This post was first published here on August 25.
While Kirsten Powers’s commentary may have once been believed to have a redeeming quality or two, I doubt anyone held any such illusions about “civil rights” attorney and occasional Fox News guest Michael Gross. The man never attempts to hide his innate nastiness, so it was refreshing to see him confronted by someone not known for suffering fools on “Hannity” earlier this week: Pamela Geller:
Geller didn’t even wait for Gross to ask her a question before preempting Gross’s spin on the Ground Zero mosque:
He has no right to be angry, this is not a religious liberties issue, this is not a First Amendment right issue, this is a human compassion issue. That building…is not near Ground Zero, that building is Ground Zero; that building was hit by part of a plane…
Gross, of course, hit back with venom:
How ’bout stopping the bigotry? […] You are equating Muslims with terrorists. That’s bigoted, racist, that is fueling the flames of intolerance in this country…
This is just about as obscene a distortion as they come. The radical sympathies behind this particular project have been well-documented; the only one presenting the fiction that all Muslims are alike is Gross, who insists on ignoring that radicalism and presenting Feisal Abdul Rauf as an example of “good” or “peaceful” Islam. One wonders if Gross thinks the members of the American Islamic Forum for Democracy are bigots, too…
Geller also asked a great question that put the lie to the Left’s invocations of “tolerance” and “understanding”:
If it was really about healing, where’s the reciprocity? We have to respect the hair-trigger sensitivity in the Muslim world. You can’t run the Danish cartoons. Lars Vilks’s house, a Swedish cartoonist, was set on fire. Kurt Westergaard, they knocked down his front door with axes. A little girl in Seattle, a cartoonist who sent to Everybody Draw Muhammad Day, she’s got a fatwa on her head. There’s this hair-trigger sensitivity in the Muslim world; where’s the reciprocity?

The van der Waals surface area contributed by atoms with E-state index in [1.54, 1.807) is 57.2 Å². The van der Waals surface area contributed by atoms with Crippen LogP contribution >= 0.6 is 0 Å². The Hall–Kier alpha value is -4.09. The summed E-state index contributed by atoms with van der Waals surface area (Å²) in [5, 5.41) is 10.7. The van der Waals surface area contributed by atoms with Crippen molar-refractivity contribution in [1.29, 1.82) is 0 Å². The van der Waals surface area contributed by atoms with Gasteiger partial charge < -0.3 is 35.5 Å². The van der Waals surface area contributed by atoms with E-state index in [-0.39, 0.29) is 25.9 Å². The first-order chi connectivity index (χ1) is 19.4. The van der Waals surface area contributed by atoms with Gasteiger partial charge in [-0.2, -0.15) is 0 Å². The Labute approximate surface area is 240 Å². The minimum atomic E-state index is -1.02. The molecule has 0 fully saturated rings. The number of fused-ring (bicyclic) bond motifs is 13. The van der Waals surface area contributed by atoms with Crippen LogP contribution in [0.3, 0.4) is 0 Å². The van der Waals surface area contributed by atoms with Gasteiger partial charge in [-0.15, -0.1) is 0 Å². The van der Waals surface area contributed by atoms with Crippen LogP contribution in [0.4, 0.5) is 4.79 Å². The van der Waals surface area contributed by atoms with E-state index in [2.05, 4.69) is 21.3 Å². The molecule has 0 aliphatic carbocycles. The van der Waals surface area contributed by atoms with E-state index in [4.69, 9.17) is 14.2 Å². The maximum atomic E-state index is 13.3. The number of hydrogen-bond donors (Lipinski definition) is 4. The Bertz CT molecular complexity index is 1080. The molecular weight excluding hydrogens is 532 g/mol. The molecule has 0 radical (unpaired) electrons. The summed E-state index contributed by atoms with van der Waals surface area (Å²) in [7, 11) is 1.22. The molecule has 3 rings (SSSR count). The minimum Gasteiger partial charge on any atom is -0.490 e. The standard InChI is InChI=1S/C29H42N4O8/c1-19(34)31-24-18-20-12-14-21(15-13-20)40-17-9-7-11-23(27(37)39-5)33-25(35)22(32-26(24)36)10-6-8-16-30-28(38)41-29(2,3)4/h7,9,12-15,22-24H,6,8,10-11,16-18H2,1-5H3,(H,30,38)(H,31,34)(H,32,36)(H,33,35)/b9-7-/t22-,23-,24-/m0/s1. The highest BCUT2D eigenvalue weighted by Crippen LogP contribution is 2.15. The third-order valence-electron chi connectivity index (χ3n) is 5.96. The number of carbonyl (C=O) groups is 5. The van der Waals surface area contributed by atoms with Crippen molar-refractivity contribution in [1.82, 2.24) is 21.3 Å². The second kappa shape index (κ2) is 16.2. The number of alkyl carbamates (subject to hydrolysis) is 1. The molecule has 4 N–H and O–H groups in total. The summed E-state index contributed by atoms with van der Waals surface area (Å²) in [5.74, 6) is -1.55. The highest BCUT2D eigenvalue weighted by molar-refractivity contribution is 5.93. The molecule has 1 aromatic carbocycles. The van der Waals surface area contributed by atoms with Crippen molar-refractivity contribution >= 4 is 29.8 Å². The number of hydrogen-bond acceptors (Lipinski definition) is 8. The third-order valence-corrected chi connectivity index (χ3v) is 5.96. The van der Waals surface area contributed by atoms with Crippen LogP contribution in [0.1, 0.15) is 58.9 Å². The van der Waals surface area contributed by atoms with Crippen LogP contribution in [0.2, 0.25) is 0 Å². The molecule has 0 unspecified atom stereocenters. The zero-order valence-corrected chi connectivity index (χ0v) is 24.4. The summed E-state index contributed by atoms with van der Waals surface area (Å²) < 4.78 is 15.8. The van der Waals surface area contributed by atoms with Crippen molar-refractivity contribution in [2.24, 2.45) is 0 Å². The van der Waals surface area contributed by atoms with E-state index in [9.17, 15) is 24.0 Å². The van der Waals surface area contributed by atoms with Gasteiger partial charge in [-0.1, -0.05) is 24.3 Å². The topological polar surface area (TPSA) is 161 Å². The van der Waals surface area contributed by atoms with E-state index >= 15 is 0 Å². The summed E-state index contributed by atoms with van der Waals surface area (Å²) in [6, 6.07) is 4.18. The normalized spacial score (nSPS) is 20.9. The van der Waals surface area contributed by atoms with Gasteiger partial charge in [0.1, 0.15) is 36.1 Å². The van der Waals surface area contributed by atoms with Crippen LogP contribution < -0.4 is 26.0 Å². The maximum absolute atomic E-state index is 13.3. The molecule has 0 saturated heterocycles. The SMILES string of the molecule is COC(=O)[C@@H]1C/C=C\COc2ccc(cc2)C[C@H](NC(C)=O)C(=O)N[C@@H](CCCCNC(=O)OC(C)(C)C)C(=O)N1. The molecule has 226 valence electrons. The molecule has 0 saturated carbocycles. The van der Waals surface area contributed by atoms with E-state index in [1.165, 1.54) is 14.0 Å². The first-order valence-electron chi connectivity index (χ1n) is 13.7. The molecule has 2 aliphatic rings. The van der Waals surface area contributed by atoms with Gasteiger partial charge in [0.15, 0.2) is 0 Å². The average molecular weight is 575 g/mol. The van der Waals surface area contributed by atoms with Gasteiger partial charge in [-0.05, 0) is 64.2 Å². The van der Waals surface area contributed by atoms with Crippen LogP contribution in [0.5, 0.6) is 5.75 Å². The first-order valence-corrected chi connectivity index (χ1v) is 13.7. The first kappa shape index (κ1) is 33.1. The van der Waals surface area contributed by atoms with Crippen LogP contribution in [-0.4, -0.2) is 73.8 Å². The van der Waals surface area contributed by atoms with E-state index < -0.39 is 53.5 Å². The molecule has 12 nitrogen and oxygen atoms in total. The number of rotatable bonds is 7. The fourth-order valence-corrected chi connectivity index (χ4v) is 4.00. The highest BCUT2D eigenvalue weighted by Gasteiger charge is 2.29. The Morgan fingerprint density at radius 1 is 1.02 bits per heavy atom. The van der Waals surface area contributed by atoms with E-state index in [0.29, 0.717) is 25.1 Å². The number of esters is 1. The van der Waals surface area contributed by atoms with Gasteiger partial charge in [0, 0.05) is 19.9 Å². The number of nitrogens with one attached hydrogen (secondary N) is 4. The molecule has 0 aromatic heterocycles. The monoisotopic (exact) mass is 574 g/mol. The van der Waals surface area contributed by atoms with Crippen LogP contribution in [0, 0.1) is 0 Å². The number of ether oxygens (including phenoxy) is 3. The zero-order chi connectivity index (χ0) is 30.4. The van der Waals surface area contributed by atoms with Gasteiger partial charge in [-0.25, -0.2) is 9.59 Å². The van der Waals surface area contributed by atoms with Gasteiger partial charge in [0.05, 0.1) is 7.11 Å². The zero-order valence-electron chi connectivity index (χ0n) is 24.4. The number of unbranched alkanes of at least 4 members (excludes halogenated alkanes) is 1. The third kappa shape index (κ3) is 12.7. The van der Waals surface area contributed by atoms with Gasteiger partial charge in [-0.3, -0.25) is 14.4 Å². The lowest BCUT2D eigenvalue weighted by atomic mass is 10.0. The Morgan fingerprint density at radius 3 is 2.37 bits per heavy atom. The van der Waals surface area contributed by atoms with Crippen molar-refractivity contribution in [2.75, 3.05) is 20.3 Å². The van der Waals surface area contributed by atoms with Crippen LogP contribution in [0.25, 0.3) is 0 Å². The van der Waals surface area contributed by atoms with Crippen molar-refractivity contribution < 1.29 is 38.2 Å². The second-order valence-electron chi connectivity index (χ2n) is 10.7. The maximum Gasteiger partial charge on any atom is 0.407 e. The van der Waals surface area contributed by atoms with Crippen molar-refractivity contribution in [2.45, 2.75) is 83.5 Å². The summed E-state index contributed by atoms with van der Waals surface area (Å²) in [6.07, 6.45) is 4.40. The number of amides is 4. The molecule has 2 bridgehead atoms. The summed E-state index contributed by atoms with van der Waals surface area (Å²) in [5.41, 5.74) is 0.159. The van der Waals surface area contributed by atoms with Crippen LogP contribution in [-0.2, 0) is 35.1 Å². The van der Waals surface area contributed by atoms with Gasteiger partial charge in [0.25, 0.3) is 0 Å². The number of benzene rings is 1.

Gross’s response? Debate? Nah, he’s not interested in that:
What we need is a high road here, Sean, it’s for you to turn around, the way the Pope did when he recognized that he branded Muslims as fighting-terrorist people, he apologized, he went to a mosque…you know that Catholics went through this when they couldn’t build churches, you know this is no way to treat people who all they wanna do is pray.
Again, this dishonesty is simply obscene. Geller was doing a great job putting this punk on the defensive; Sean Hannity should have either let her continue or followed her example in questioning. Instead he let his foul lies slide and asked if Christians are mistreated in the Muslim world. Of course they are, Sean, but it would have been more relevant and more useful to stay on topic and force your guest to defend his smears.
To his credit, Hannity finally brought up Rauf’s radicalism, to which Gross responded by noting that “we know know he’s been working for the FBI.” Wait—so Rauf only sounded like a radical in the past because he was posing as one, secretly working on our behalf?
Er, not exactly:
In March 2003, federal officials were being criticized for disrespecting the rights of Arab-Americans in their efforts to crack down on domestic security threats in the post-9/11 environment. Hoping to calm the growing tempers, FBI officials in New York hosted a forum on ways to deal with Muslim and Arab-Americans without exacerbating social tensions. The bureau wanted to provide agents with “a clear picture,” said Kevin Donovan, director of the FBI’s New York office.
Brought in to speak that morning — at the office building located just blocks from Ground Zero — was one of the city’s most respected Muslim voices: Imam Feisal Abdul Rauf. The imam offered what was for him a familiar sermon to those in attendance. “Islamic extremism for the majority of Muslims is an oxymoron,” he said. “It is a fundamental contradiction in terms.”
So “working with the FBI” actually means “lecturing the FBI on how to be more politically-correct around Muslims.”
The segment ended with Gross screaming about seeing this kind of hatred in the sixties. Or something. If Michael Gross wants to do something about hatred, I suggest he start by looking in the mirror.